Trade between Zimbabwe and the United Arab Emirates has grown phenomenally to US$1 billion from US$490 million as diplomatic and business relations deepen.
In 2019, President Mnangagwa showcased local business opportunities at the Global Business Forum Africa (GBFA) in Dubai in 2019.
He had been invited by His Highness Sheikh Mohammed bin Rashid Al Maktoum, who is vice president and prime minister of the United Arab Emirates (UAE), and the ruler of the Emirate of Dubai.
There is growing interest from the UAE to create new ties by exploiting mutually beneficial opportunities.
Figures from the Dubai Chamber of Commerce and Industry (DCCI), which were released during the UAE-Zim Food and Agribusiness Virtual Forum last week, show that the value of bilateral trade with UAE has shot up from US$490 million in 2011 to nearly US$1 billion by 2019.
DCCI chairperson Majid Salif Al Ghurair told participants during the virtual forum — organised by DCCI, DEAT Capital (Zimbabwe) and DP World — that they intend to grow the trade and economic ties further.
Last week’s virtual forum was designed to create a platform for knowledge sharing and expanding bilateral business opportunities in the agribusiness sector.
“Our trade has increased from US$490 million in 2011 to US$993 million in 2019, but we think there is plenty of opportunity for us to grow this,” Mr Ghurair said.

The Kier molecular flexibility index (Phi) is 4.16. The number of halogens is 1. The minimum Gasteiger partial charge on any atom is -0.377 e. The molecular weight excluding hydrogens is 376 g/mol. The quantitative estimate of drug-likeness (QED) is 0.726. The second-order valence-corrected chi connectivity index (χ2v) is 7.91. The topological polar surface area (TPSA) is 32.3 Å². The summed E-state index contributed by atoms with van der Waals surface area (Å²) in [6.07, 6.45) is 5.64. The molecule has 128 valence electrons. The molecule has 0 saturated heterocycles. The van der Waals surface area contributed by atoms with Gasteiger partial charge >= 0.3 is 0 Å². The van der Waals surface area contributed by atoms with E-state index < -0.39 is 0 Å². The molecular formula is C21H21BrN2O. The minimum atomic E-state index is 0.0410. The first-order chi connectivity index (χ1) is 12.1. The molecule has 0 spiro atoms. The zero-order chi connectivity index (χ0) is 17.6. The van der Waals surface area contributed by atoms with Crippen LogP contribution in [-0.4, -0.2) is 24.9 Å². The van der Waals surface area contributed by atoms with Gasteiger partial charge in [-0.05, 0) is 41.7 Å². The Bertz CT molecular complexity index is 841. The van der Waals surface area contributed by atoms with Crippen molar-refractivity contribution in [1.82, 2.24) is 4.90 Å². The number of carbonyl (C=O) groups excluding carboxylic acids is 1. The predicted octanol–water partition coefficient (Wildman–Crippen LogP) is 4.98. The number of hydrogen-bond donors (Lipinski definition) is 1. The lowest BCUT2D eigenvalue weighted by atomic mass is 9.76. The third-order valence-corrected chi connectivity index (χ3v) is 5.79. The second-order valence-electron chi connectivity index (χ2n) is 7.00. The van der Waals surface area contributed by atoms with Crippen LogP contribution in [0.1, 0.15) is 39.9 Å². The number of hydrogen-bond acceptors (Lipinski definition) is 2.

The Dubai Chamber of Commerce has been trying to reconnect Africa with the rest of the world. UAE is keen on establishing strong trade relations with Zimbabwe to eliminate food insecurity.
“I think Zimbabwe was one of the food baskets of Africa and could be a fantastic partner when it comes to agribusiness.”
The UAE has since reoriented its doing business policies and legislation to expand foreign participation, which presents a huge opportunity for businesses from Zimbabwe.
DCCI chief economist Dr Ashraf Mahate said the UAE was already Zimbabwe’s second-largest trading partner after South Africa, but trade was predominantly in precious stones like gems and diamonds, which make up 70 percent of the volumes.
“What we are looking for is how we can diversify, because we have seen how other countries around the world have developed dependency on one commodity, like oil and gas, and that means long-term trouble,” Dr Mahate told delegates.
DCCI plans to create capacity to generate income to invest elsewhere. UAE investors would help build infrastructure in logistics, education, services, processing and manufacturing for value addition. Zimbabwe provides an opportunity for UAE investors to exploit business potential in food and agribusiness. In particular, the UAE, which is a food insecure region since only 1 percent of its land is arable, provides significant market opportunities for local exports.
However, Zimbabwe has vast tracts of arable land, good climate, huge water resources and skilled manpower.
Dr Ashraf said the UAE could not only provide a huge market and trade opportunity for Zimbabwe, but a gateway to global markets as well, given its status as the trade hub of the world.
Lands, Agriculture, Fisheries, Water and Rural Resettlement Minister Dr Anxious Masuka said Zimbabwe and Dubai should explore and cultivate win-win opportunities for the two countries.
“Our Agriculture and Food Systems Transformation Strategy aims to increase agricultural output to US$8,2 billion by 2025 and to grow exports to US$4,2 billion by 2025.
“We envisage export growth for flowers, fruits, vegetables and nuts. We also anticipate accelerated exports of tobacco, tea and sugar, among many others. Additionally, we yearn for the export of value-added produce and products,” he said.